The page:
“3. If damage has been caused by failure to give a ruling (orzeczenie) or decision (decyzja) where there is a statutory duty to give them, reparation for [the damage] may be sought after it has been established in the relevant proceedings that the failure to give a ruling or decision was contrary to the law, unless otherwise provided for by other specific provisions.”
20. However, under the transitional provisions of section 5 of the 2004 Amendment, Article 417 as applicable before 1 September 2004 (see paragraph 34 above) shall apply to all events and legal situations that subsisted before that date.
B. Constitutional Court’s judgment of 4 December 2001
21. On 4 December 2001 the Constitutional Court (Trybunał Konstytucyjny) dealt with two constitutional complaints in which the applicants challenged the constitutionality of Article 417 and 418 of the Civil Code. They alleged, in particular, that those provisions were incompatible with Articles 64 and 77 § 1 of the Constitution.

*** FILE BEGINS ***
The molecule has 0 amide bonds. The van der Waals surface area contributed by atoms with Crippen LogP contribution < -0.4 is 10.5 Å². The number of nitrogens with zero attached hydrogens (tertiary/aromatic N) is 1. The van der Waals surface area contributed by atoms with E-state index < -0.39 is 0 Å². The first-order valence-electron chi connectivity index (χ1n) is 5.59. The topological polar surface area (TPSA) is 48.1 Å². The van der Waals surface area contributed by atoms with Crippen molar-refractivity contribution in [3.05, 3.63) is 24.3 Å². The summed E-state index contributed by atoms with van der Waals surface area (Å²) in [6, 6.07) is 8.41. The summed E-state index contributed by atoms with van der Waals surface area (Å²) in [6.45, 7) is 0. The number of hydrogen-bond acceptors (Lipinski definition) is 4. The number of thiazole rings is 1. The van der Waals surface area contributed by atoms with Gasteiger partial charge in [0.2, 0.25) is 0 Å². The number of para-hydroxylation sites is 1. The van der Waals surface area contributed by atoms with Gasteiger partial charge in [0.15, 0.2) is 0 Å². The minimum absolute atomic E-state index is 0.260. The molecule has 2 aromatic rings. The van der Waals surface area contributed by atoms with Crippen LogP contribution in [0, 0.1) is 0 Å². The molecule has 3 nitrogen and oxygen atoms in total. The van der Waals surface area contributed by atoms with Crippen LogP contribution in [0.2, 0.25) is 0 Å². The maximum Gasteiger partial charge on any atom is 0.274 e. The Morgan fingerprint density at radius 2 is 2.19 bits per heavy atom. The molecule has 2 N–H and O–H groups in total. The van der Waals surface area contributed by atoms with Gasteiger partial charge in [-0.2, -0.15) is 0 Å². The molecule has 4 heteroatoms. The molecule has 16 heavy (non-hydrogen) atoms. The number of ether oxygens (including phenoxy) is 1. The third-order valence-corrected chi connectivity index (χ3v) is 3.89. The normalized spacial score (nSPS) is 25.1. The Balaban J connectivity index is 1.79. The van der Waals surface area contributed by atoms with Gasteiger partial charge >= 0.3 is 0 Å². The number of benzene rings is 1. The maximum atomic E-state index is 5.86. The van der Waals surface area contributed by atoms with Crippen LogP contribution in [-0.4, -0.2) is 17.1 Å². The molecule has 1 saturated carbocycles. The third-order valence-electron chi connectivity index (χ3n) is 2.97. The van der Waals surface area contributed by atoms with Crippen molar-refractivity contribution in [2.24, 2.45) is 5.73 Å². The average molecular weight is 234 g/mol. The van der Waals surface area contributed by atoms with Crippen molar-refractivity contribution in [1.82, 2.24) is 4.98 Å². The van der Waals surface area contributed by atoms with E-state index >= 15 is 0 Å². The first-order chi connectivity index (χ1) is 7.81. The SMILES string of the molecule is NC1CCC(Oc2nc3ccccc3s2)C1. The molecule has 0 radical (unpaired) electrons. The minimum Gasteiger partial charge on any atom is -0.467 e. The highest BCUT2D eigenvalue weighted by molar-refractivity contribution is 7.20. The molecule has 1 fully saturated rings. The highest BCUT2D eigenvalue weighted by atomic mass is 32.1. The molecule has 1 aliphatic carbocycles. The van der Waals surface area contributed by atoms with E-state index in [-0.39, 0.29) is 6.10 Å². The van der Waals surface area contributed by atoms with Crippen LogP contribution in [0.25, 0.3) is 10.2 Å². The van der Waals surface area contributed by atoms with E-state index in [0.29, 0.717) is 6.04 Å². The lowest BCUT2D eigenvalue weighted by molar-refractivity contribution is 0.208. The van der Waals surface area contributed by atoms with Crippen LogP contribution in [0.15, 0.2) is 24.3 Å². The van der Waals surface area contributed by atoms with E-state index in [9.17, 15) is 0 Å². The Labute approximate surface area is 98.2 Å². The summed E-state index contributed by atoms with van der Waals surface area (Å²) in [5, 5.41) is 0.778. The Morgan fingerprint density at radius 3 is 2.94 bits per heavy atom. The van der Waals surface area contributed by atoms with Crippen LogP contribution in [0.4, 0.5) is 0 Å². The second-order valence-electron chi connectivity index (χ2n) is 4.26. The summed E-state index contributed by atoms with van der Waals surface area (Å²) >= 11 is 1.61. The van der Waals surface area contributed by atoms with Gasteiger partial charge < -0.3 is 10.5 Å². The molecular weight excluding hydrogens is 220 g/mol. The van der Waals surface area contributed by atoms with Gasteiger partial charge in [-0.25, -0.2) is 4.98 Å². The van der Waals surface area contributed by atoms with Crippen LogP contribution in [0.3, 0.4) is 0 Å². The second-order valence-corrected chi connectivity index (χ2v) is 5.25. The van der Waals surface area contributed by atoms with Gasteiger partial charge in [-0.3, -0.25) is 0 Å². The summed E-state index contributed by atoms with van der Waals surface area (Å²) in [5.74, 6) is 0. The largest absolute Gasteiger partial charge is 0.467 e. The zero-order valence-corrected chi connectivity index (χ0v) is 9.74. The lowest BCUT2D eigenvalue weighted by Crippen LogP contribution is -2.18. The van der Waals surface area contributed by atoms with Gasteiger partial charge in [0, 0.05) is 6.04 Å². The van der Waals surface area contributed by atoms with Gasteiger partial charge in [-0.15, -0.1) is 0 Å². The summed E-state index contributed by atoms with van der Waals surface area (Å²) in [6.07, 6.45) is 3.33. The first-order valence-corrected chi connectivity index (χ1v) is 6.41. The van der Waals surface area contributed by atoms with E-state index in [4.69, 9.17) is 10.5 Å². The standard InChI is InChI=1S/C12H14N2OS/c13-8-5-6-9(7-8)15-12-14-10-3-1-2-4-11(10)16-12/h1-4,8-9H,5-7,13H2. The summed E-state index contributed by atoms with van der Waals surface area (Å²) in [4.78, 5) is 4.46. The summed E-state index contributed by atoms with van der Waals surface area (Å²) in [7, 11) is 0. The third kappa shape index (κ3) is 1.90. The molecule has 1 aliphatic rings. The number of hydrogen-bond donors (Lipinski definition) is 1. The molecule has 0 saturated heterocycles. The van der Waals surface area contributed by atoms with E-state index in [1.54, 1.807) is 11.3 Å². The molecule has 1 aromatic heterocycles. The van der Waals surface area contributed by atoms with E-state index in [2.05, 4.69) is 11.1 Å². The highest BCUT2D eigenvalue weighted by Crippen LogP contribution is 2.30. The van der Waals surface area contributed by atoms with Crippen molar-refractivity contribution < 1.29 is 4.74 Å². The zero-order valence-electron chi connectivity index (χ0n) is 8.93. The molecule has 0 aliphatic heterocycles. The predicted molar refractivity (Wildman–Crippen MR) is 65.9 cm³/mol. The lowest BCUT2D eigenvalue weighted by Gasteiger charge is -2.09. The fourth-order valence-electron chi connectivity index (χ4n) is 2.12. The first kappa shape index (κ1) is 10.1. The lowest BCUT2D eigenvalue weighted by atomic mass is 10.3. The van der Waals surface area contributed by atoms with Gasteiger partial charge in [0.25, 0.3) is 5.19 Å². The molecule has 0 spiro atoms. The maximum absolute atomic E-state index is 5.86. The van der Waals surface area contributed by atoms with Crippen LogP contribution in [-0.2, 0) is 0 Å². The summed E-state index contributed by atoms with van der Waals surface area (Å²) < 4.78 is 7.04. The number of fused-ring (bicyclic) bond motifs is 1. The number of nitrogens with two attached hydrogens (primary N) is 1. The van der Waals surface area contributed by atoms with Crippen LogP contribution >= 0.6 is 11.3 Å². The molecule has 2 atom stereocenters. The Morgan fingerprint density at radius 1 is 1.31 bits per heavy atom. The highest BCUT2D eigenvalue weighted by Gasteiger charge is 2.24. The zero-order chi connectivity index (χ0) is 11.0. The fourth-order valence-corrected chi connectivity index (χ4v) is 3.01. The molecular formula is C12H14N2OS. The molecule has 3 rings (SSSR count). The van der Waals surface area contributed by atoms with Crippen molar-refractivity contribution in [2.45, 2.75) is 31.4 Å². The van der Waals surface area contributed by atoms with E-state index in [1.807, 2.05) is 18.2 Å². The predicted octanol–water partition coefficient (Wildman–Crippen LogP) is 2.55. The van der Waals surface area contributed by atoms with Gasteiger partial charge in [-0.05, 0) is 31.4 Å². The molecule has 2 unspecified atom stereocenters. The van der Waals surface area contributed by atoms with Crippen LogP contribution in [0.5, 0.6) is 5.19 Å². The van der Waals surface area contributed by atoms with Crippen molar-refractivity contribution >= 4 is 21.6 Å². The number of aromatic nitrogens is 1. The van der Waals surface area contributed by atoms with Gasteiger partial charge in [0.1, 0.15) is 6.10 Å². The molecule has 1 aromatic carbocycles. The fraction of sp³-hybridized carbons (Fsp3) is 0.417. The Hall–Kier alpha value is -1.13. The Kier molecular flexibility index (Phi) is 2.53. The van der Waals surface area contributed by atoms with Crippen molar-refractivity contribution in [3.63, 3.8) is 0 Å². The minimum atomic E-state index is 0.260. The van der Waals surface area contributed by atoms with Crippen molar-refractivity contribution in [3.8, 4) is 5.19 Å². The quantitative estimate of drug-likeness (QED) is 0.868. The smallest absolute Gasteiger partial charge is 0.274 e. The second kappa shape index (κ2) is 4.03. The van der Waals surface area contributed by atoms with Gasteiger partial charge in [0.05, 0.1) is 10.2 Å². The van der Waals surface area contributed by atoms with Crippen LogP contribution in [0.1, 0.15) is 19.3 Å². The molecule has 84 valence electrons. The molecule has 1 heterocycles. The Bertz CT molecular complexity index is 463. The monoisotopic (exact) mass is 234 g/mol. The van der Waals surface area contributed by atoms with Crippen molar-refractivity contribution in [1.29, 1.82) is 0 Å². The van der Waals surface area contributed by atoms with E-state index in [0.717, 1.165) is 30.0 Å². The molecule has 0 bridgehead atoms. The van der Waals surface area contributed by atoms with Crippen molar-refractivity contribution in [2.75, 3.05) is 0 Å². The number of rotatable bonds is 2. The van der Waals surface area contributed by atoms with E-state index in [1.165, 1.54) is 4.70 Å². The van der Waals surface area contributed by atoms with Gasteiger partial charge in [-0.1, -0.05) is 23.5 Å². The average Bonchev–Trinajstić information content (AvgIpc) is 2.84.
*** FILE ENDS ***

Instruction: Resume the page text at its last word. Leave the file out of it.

On the same day the court gave judgment (no. SK 18/00) and held that Article 417 of the Civil Code was compatible with Article 77 § 1 of the Constitution in so far as it provided that the State Treasury was liable for damage caused by the unlawful action of a State official carried out in the course of performing his duties. It further held that even though Article 418 of the Civil Code was compatible with Article 64 of the Constitution, it was contrary to Article 77 § 1 since it linked the award of compensation for such damage with the personal culpability of the state official concerned, established in criminal or disciplinary proceedings.